If you want to know McMorris Rodgers’ stance on the issues, all you have to do is look at the Republican Party platform. She votes with the GOP 97 percent of the time, according to opencongress.org. (She opposed Bush’s Trouble Asset Relief Program bailout — but so did a slight majority of fellow Republicans.) Only three representatives in the House vote more reliably with the Republican Party.
Because of this, Romeyn is glad for the “anti-incumbent” mood so many Democrats are worried about nationally.
“She’s part of the establishment,” Romeyn says. “If you think the establishment is doing well for this country, she’s your candidate.”
McMorris Rodgers cites her support for Fairchild Air Force Base and her Seclusion and Restraint legislation — which draws guidelines as to how students can be disciplined — as some of the work she’s accomplished during the last two years.
“I really want to be a problem-solver,” McMorris Rodgers says.
She also helped develop sunshine.gop.gov to track earmarks and, this year, she joined the Republican proposal to ban earmarks — even though she sponsored 37 earmarks the year before.
Romeyn, meanwhile, is hardly the typical Democrat. True, as an organic asparagus farmer, he strongly supports farm subsidies. And he says a major issue he plans to fight for is stopping outsourcing, perhaps by legislating import fees and closing corporate tax loopholes.
But he also wants troops out of Afghanistan. He’d be fine with a balanced budget amendment. He supports allowing all non-criminal illegal aliens to become permanent residents, but says we could “close the Mexican border tomorrow if we want to” using National Guard troops, fences, aerial surveillance and dialogue with Mexico. He’s strongly in favor of logging select trees in national forests to create firebreaks.
HANDICAPPING THE RACE
Romeyn was never the Washington State Democrats’ first choice. Their anointed man was Desert Storm veteran Clyde Cordero. But Romeyn, a former TV weatherman with name recognition, won the primary. And the state Democrats never leapt to show their support for Romeyn.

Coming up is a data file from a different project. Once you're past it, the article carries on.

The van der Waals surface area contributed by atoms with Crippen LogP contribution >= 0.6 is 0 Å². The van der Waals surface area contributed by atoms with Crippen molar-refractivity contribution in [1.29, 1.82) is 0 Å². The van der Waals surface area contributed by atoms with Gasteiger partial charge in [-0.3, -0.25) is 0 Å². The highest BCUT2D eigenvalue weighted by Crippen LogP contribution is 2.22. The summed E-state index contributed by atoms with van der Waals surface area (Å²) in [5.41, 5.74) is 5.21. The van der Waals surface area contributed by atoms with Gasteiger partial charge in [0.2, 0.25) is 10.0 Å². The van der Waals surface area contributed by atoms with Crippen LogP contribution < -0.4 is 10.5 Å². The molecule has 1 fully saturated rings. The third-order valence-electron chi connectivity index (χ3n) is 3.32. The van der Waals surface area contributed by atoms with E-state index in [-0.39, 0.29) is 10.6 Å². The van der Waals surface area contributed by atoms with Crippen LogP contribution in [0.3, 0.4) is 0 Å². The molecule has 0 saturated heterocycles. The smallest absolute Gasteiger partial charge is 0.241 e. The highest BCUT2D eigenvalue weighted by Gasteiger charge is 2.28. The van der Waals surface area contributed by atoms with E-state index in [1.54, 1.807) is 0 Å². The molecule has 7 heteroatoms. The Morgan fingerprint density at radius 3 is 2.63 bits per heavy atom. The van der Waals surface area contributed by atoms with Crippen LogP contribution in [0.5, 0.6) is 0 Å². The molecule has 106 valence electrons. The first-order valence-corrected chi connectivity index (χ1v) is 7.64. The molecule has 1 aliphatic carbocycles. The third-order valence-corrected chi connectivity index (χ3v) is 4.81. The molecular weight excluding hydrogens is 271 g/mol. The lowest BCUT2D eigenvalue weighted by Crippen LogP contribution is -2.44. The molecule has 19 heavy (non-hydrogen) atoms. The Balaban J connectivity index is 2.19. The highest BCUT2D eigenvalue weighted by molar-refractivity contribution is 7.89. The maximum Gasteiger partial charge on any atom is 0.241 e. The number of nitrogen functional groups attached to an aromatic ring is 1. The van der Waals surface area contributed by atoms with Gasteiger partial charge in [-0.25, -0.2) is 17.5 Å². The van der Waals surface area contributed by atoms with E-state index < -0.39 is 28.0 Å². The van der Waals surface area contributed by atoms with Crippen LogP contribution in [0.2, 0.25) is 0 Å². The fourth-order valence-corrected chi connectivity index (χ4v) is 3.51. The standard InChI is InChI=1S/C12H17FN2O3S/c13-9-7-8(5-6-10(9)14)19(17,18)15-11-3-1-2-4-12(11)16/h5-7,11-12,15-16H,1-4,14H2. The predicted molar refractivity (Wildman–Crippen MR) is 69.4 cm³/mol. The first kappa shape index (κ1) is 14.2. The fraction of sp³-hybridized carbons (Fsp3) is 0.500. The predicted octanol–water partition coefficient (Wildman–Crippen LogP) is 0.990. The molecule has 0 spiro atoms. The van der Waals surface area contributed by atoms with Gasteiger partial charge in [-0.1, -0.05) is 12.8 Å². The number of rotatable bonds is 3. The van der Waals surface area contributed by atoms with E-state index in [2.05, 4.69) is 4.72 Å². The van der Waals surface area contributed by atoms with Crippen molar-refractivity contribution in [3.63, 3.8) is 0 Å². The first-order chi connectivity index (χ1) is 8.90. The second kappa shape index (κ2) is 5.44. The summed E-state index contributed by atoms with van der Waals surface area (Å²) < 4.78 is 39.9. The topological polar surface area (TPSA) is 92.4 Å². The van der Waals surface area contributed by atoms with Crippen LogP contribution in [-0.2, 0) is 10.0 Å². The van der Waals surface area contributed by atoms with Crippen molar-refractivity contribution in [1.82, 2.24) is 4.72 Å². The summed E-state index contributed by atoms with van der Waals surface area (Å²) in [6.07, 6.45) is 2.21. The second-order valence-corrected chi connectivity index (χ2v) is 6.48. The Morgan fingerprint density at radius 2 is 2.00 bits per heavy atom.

“They have this wild notion they have to pick a horse, and if they pick a wrong horse, they’re done,” says John Waite, a local political activist. “There’s bruised egos.”
The Inlander’s questions about whether the Washington State Democrats specifically endorse Romeyn — and whether they plan to give him any money at all — were sidestepped by their spokesman.
“The Washington State Democrats maintain support for Democrats running throughout the state of Washington,” spokesman Benton Strong writes in an e-mail. “We are committed to electing Democrats and defeating Cathy McMorris Rodgers, whose policies helped lead our country into an economic crisis.”
There are ways to campaign visibly without much money — but Romeyn hasn’t been very active using free social media either. His website doesn’t have a blog. Since the primary, he’s only posted on Facebook half the number of times McMorris Rodgers has. His last tweet was Aug. 31.
But despite the dramatic uphill climb, Romeyn forecasts his chance of winning at 50.1 percent. He says he’s counting on voters looking past party affiliation and at the facts of the election.